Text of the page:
County waste management keeps 800 trucks of garbage out of landfill annually

Article by Valerie MacDonald/NorCtyimage

Over 800 garbage trucks of waste are being kept out of Northumberland County landfills annually, according to a waste department presentation prepared for county councillors at their January, 2021 meeting.

A series of programs including green bin food waste, blue and grey box recycling programs that came into effect during the last month of 2020, joined earlier established leaf-and-waste collections, bulky plastics, and household hazardous waste, at the end of 2020.

The County’s long-term waste management master plan’s objective is to divert 75% of residential waste from landfill. And according to this year’s waste services operating budget the total cost is $13.8-million with $5.6-million of that paid through the levy,  after revenues of such things as bag tag sales ($3.7-million), tipping fees $(2.3-million) and about $730,000 from recyclable product sales.

The curbside collection contract for 2021 costs just under $5.4-million which is joined by the $2.6-million to operate the Material Recovery Facility in Grafton.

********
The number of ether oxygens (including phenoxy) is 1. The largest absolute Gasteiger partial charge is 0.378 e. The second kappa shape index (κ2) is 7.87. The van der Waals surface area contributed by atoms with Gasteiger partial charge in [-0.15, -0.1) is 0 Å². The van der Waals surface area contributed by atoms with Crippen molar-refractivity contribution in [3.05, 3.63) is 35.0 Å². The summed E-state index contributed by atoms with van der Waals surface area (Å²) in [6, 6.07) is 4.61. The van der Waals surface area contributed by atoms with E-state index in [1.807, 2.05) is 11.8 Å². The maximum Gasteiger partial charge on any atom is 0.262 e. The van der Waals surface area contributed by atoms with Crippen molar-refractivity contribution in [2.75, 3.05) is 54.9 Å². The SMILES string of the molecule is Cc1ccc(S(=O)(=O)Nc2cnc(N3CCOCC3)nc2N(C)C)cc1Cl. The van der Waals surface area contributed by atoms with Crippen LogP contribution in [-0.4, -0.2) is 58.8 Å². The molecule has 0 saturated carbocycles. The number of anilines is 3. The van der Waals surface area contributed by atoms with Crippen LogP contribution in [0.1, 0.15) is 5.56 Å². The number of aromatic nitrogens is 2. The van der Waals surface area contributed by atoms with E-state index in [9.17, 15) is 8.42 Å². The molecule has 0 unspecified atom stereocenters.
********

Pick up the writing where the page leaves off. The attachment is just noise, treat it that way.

The capital budget (covering everything from replacing the landfill pumping station at the former Eagleson landfill site near Grafton, remediation and expansion of the Brighton Landfill site) adds another $2.8-million onto the amount the tax levy must cover.

According to a chart comparing program performance between 2014 and the end of last year, there has been a five per cent increase in the amount of residential waste collected totalling 8,5111 tonnes and residential waste drop off has declined about 4 per cent.

In addition, the residue from the Material Recovery Facility in Grafton – items that can’t be sold and/or are contaminated and must go to landfill – has decreased 13% during the same period.

In other county news during the virtual council session on January 27, Mandy Martin read her oath of office as she officially became Northumberland County’s, Deputy Warden.

Warden Bob Crate and the County’s Chief Administrative Officer, Jennifer Moore, presided over the first Northumberland County Staff Service Awards of 2021, both thanking the County’s employees for stepping up to the plate during the pandemic.

The Warden recognized them for “their resilience” in meeting their responsibilities “during these challenging times” while Moore thanked staff for the various ways they have come up with “new ways” during “this difficult period.”

Commemorative gifts are awarded every five years during these award sessions with three workers being recognized this month for 35 years of service with Northumberland County.

A lengthy in-camera session was held in the midst of the open council meeting dealing, in part, with the County’s Broadband Strategy and proposed land acquisition.


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